Post by John Golden
In both a patent case and a copyright case from soon-to-end October Term 2015, the U.S. Supreme Court continued a long struggle to define the proper bounds of trial court discretion in various contexts. See generally Henry J. Friendly, Indiscretion About Discretion, 31 Emory L.J. 747, 748–50 (1982). Such questions of trial court discretion commonly relate to questions about the proper nature of equity or equity-like reasoning in district court decision-making, questions that are presumably of interest to a number of readers of this blog.
Questions about trial court discretion have recently had particular prominence in patent law. In this area, an ever-growing string of Supreme Court decisions has, over the course of a decade, rejected what the Court has perceived as excessively rigid rules developed by the U.S. Court of Appeals for the Federal Circuit. See David O. Taylor, Formalism and Antiformalism in Patent Law Adjudication: Rules and Standards, 46 Conn. L. Rev. 415, 464–65 (2013). The newest addition to the string came in June in Halo Electronics, Inc. v. Pulse Electronics, Inc., 136 S. Ct. 1923 (2016). In an opinion by Chief Justice Roberts, the Court rejected as “unduly rigid” a Federal Circuit rule permitting the enhancement of patent damages for willful infringement only when the infringer’s conduct was objectively reckless with respect to violation of relevant patent rights. Id. at 1932 (internal quotation marks omitted).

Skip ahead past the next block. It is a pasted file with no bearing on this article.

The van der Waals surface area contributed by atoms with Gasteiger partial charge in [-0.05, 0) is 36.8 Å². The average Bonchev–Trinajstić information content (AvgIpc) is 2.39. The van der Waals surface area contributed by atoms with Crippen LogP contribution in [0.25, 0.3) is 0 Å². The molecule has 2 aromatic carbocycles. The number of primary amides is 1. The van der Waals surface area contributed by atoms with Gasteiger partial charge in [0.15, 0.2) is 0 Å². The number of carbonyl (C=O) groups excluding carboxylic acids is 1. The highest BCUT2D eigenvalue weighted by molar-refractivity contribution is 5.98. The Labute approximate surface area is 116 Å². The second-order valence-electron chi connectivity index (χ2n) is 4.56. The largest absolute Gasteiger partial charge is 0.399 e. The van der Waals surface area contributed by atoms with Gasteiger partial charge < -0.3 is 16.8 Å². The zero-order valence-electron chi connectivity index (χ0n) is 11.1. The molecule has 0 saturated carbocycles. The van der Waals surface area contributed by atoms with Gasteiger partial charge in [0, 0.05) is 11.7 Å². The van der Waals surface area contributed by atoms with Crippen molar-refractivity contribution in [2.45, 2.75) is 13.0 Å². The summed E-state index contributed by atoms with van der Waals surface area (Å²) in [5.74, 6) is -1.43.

But three days after the Court issued its opinion in Halo, the Court’s decision in Kirtsaeng v. John Wiley & Sons, Inc., 136 S. Ct. 1979 (2016), made clear that the Court’s willingness to abrogate rules curtailing trial court discretion is not restricted to patent law or to the case law of the Federal Circuit more generally. In Kirtsaeng, the Court vacated a decision by the U.S. Court of Appeals for the Second Circuit on the (non)shifting of attorney fees in a copyright case. Id. at 1989. In an opinion by Justice Kagan for a unanimous Supreme Court, the Court explained that “the Court of Appeals’ language at times suggests a finding of reasonableness [of a losing party’s legal position] raises a presumption against granting fees … and that goes too far in cabining how a district court must structure its analysis and what it may conclude from its review of relevant factors.” Id. Echoing language from patent decisions that have rejected the Federal Circuit’s formulation of rules focusing on this or that factor or subset of factors, the Court emphasized that “objective reasonableness can be only an important factor in assessing fee applications—not the controlling one.” Id. at 1988. In the Court’s view, “[a]lthough objective reasonableness carries significant weight, courts must view all of the circumstances of a case on their own terms, in light of the Copyright Act’s essential goals.” Id. at 1989.